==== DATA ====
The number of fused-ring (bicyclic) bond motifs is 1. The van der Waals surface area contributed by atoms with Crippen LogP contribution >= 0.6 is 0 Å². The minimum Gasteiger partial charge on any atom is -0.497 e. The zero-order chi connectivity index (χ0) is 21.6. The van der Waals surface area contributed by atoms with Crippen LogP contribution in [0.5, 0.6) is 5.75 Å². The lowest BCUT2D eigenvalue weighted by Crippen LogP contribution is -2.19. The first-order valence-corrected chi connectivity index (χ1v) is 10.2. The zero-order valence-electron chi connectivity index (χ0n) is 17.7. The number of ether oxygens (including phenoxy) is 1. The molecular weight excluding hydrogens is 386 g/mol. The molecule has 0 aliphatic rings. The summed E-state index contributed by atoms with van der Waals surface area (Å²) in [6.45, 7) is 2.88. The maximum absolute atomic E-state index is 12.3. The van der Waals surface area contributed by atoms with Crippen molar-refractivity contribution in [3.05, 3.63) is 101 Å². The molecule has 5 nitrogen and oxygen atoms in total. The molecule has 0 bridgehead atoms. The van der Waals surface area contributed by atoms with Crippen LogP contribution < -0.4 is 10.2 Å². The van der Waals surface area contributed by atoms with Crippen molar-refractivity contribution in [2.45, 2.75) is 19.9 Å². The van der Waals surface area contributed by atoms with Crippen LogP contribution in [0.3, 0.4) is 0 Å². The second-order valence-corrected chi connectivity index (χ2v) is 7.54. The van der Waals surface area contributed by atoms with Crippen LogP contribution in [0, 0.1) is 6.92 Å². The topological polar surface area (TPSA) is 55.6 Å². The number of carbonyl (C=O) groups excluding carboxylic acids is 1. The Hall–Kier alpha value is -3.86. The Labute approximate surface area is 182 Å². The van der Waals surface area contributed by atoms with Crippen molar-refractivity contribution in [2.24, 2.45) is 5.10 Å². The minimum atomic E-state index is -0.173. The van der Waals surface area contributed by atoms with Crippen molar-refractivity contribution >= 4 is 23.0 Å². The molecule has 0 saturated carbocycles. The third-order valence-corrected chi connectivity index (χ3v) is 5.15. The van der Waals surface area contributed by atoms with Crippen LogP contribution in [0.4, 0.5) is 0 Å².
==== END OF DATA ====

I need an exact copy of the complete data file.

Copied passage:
The number of fused-ring (bicyclic) bond motifs is 1. The van der Waals surface area contributed by atoms with Crippen LogP contribution >= 0.6 is 0 Å². The minimum Gasteiger partial charge on any atom is -0.497 e. The zero-order chi connectivity index (χ0) is 21.6. The van der Waals surface area contributed by atoms with Crippen LogP contribution in [0.5, 0.6) is 5.75 Å². The lowest BCUT2D eigenvalue weighted by Crippen LogP contribution is -2.19. The first-order valence-corrected chi connectivity index (χ1v) is 10.2. The zero-order valence-electron chi connectivity index (χ0n) is 17.7. The number of ether oxygens (including phenoxy) is 1. The molecular weight excluding hydrogens is 386 g/mol. The molecule has 0 aliphatic rings. The summed E-state index contributed by atoms with van der Waals surface area (Å²) in [6.45, 7) is 2.88. The maximum absolute atomic E-state index is 12.3. The van der Waals surface area contributed by atoms with Crippen molar-refractivity contribution in [3.05, 3.63) is 101 Å². The molecule has 5 nitrogen and oxygen atoms in total. The molecule has 0 bridgehead atoms. The van der Waals surface area contributed by atoms with Crippen LogP contribution < -0.4 is 10.2 Å². The van der Waals surface area contributed by atoms with Crippen molar-refractivity contribution in [2.45, 2.75) is 19.9 Å². The van der Waals surface area contributed by atoms with Crippen LogP contribution in [0.3, 0.4) is 0 Å². The second-order valence-corrected chi connectivity index (χ2v) is 7.54. The van der Waals surface area contributed by atoms with Crippen LogP contribution in [0, 0.1) is 6.92 Å². The topological polar surface area (TPSA) is 55.6 Å². The number of carbonyl (C=O) groups excluding carboxylic acids is 1. The Hall–Kier alpha value is -3.86. The Labute approximate surface area is 182 Å². The van der Waals surface area contributed by atoms with Crippen molar-refractivity contribution in [2.24, 2.45) is 5.10 Å². The minimum atomic E-state index is -0.173. The van der Waals surface area contributed by atoms with Crippen molar-refractivity contribution >= 4 is 23.0 Å². The molecule has 0 saturated carbocycles. The third-order valence-corrected chi connectivity index (χ3v) is 5.15. The van der Waals surface area contributed by atoms with Crippen LogP contribution in [0.4, 0.5) is 0 Å².